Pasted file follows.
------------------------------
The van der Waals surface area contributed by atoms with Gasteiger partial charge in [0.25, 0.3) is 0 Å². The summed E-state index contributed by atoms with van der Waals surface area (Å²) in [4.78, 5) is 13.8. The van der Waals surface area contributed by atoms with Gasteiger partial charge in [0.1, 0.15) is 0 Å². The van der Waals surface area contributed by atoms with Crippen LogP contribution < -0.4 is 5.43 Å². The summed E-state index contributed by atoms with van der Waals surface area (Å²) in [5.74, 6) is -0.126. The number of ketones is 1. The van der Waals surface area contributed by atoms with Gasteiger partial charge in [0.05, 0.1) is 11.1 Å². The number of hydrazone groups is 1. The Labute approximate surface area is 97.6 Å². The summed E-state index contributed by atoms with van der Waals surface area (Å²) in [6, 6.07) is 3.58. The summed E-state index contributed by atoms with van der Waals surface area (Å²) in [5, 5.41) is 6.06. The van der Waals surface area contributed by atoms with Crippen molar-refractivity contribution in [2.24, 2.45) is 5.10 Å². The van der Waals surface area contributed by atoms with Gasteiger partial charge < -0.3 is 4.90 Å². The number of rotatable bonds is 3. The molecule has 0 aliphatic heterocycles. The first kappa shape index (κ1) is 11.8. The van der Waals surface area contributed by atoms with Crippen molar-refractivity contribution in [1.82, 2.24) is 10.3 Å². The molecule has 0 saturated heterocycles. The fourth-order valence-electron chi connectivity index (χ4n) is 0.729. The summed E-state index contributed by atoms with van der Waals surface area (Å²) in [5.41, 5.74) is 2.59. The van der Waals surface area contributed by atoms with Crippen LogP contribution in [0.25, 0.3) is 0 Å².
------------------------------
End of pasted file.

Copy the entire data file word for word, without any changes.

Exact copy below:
The van der Waals surface area contributed by atoms with Gasteiger partial charge in [0.25, 0.3) is 0 Å². The summed E-state index contributed by atoms with van der Waals surface area (Å²) in [4.78, 5) is 13.8. The van der Waals surface area contributed by atoms with Gasteiger partial charge in [0.1, 0.15) is 0 Å². The van der Waals surface area contributed by atoms with Crippen LogP contribution < -0.4 is 5.43 Å². The summed E-state index contributed by atoms with van der Waals surface area (Å²) in [5.74, 6) is -0.126. The number of ketones is 1. The van der Waals surface area contributed by atoms with Gasteiger partial charge in [0.05, 0.1) is 11.1 Å². The number of hydrazone groups is 1. The Labute approximate surface area is 97.6 Å². The summed E-state index contributed by atoms with van der Waals surface area (Å²) in [6, 6.07) is 3.58. The summed E-state index contributed by atoms with van der Waals surface area (Å²) in [5, 5.41) is 6.06. The van der Waals surface area contributed by atoms with Crippen molar-refractivity contribution in [2.24, 2.45) is 5.10 Å². The van der Waals surface area contributed by atoms with Gasteiger partial charge < -0.3 is 4.90 Å². The number of rotatable bonds is 3. The molecule has 0 aliphatic heterocycles. The first kappa shape index (κ1) is 11.8. The van der Waals surface area contributed by atoms with Crippen molar-refractivity contribution in [1.82, 2.24) is 10.3 Å². The molecule has 0 saturated heterocycles. The fourth-order valence-electron chi connectivity index (χ4n) is 0.729. The summed E-state index contributed by atoms with van der Waals surface area (Å²) in [5.41, 5.74) is 2.59. The van der Waals surface area contributed by atoms with Crippen LogP contribution in [0.25, 0.3) is 0 Å².